Now, press w for move and snap this piece in. We can see very quickly when I switch back to texture for example that we're going to need more elements. Although my vaults look good already, I've got two of the same ends here. The height works though. And more pieces will probably look pretty good in this modular design. I also need to make the dome, that's our spawn point and then I can bring in my map and start snapping these together. It's a good exercise though in modular parts to take them, bring them out as separate fbx's and bring them into your game engine in such as Unity and really see how they look when you assemble it.
I'll add on one or two pieces to see how this works. If I take my vaults and clone it by pressing Ctrl + D. Slide over, zoom in and snap together. I've created a column and it's good, but I'm kind of limited by these pieces, and this is why. In my creation here all my objects, I made singles as well. I can take a single vault and drag it in, zoom out and snap it on. And I'm starting to make a collection. What might be easier also is to look at it from the bottom view in a wire frame. Dropping down and choosing wire for example.
And now I can see my pieces and snap them. When we bring things into Unity, we need to remember that they are single sided. And so, we need to look at them in the right view to be able to tell where we are. Because these vaults are all made to face down, we need to see them from the bottom and we can start to Clone and Snap. What I am looking for is I am snapping these pieces out is that I am creating a space that is asymmetric, that when I walk through it's got a good flow to it and I don't part fatigue from seeing the same piece over and over. Here is the final test of my modules.
I'll drop a player controller in, going under standard assets characters, and here is my first control, which I'll pull right into the scene. Pull it up and make sure I check it out in a textured or texture plus wire to see if I'm seeing in the right place. When I play my game, what I see here, aside from a lack of light is that kind of neat rhythm in my space. I'll get out of this and just put a light in. One of the things we can do is just light up with a Directional light to test. Alternately, we can put material on everything that's simply unlit.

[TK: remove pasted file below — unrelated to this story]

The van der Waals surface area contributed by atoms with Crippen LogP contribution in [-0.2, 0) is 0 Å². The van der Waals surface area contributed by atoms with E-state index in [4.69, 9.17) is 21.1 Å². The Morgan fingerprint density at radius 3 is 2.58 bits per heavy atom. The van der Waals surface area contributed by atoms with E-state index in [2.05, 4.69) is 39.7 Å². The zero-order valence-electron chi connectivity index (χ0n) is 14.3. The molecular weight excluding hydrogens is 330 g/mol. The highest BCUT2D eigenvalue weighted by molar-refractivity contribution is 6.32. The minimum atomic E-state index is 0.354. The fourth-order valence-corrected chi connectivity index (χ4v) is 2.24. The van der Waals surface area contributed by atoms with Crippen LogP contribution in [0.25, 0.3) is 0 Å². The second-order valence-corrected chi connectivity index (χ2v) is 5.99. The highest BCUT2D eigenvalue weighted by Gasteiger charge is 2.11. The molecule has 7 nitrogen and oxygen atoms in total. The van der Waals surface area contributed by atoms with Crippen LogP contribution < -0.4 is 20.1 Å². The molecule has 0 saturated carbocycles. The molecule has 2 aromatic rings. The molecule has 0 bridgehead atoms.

I'll choose create other and directional light, and pull a sun up in the scene. It's not any particular sun yet, but I'm at least going to angle it over and then press play again.and now here I am in my vaults. I've got a good height and size going. And it really feels like I am starting to be somewhere. I can see very quickly how the same wall shows above and over, and so I need to take into account my modules that more pieces would really help you. It's working though, and I have got a good travel and good sense of scaling the modules.
So, the quick prototype test of these is holding up so far.
Note: This course places a strong emphasis on modular construction techniques and resource optimization as part of the design process, which will help your build process be more lean, nimble, and efficient. A basic knowledge of Autodesk 3ds Max or Maya, and Adobe Photoshop is recommended.
- Setting goals for the player
- Planning the player path
- Bounding the world invisibly
- Defining player scale and field of view
- Using and joining modular elements
- Setting up prefabs
- Adding ambient animation
- Opening doors
- Making stairs walkable
- Lighting scenes